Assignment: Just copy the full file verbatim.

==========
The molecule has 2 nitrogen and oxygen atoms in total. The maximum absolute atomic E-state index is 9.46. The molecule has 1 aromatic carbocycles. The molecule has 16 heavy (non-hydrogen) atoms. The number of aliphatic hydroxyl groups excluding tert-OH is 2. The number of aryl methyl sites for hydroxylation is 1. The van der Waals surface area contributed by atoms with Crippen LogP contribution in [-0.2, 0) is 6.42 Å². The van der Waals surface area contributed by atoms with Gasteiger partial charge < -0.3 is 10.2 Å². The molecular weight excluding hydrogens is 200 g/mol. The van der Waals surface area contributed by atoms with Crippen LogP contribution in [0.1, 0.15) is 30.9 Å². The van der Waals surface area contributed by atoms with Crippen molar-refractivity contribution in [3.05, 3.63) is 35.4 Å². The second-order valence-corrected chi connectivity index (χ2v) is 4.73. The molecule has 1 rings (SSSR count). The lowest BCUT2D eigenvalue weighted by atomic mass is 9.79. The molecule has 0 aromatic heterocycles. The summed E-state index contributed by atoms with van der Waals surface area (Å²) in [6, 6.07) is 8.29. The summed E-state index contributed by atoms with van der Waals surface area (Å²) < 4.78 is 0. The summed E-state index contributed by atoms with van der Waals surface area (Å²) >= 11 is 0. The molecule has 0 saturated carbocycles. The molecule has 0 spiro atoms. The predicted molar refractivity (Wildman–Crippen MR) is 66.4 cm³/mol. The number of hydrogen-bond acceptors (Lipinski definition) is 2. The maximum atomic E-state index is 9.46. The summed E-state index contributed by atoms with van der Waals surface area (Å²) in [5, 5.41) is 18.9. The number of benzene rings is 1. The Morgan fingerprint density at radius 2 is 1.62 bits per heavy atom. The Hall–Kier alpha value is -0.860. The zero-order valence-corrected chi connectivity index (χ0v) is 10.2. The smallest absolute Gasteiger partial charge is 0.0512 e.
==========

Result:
The molecule has 2 nitrogen and oxygen atoms in total. The maximum absolute atomic E-state index is 9.46. The molecule has 1 aromatic carbocycles. The molecule has 16 heavy (non-hydrogen) atoms. The number of aliphatic hydroxyl groups excluding tert-OH is 2. The number of aryl methyl sites for hydroxylation is 1. The van der Waals surface area contributed by atoms with Crippen LogP contribution in [-0.2, 0) is 6.42 Å². The van der Waals surface area contributed by atoms with Gasteiger partial charge < -0.3 is 10.2 Å². The molecular weight excluding hydrogens is 200 g/mol. The van der Waals surface area contributed by atoms with Crippen LogP contribution in [0.1, 0.15) is 30.9 Å². The van der Waals surface area contributed by atoms with Crippen molar-refractivity contribution in [3.05, 3.63) is 35.4 Å². The second-order valence-corrected chi connectivity index (χ2v) is 4.73. The molecule has 1 rings (SSSR count). The lowest BCUT2D eigenvalue weighted by atomic mass is 9.79. The molecule has 0 aromatic heterocycles. The summed E-state index contributed by atoms with van der Waals surface area (Å²) in [6, 6.07) is 8.29. The summed E-state index contributed by atoms with van der Waals surface area (Å²) < 4.78 is 0. The summed E-state index contributed by atoms with van der Waals surface area (Å²) >= 11 is 0. The molecule has 0 saturated carbocycles. The molecule has 0 spiro atoms. The predicted molar refractivity (Wildman–Crippen MR) is 66.4 cm³/mol. The number of hydrogen-bond acceptors (Lipinski definition) is 2. The maximum atomic E-state index is 9.46. The summed E-state index contributed by atoms with van der Waals surface area (Å²) in [5, 5.41) is 18.9. The number of benzene rings is 1. The Morgan fingerprint density at radius 2 is 1.62 bits per heavy atom. The Hall–Kier alpha value is -0.860. The zero-order valence-corrected chi connectivity index (χ0v) is 10.2. The smallest absolute Gasteiger partial charge is 0.0512 e.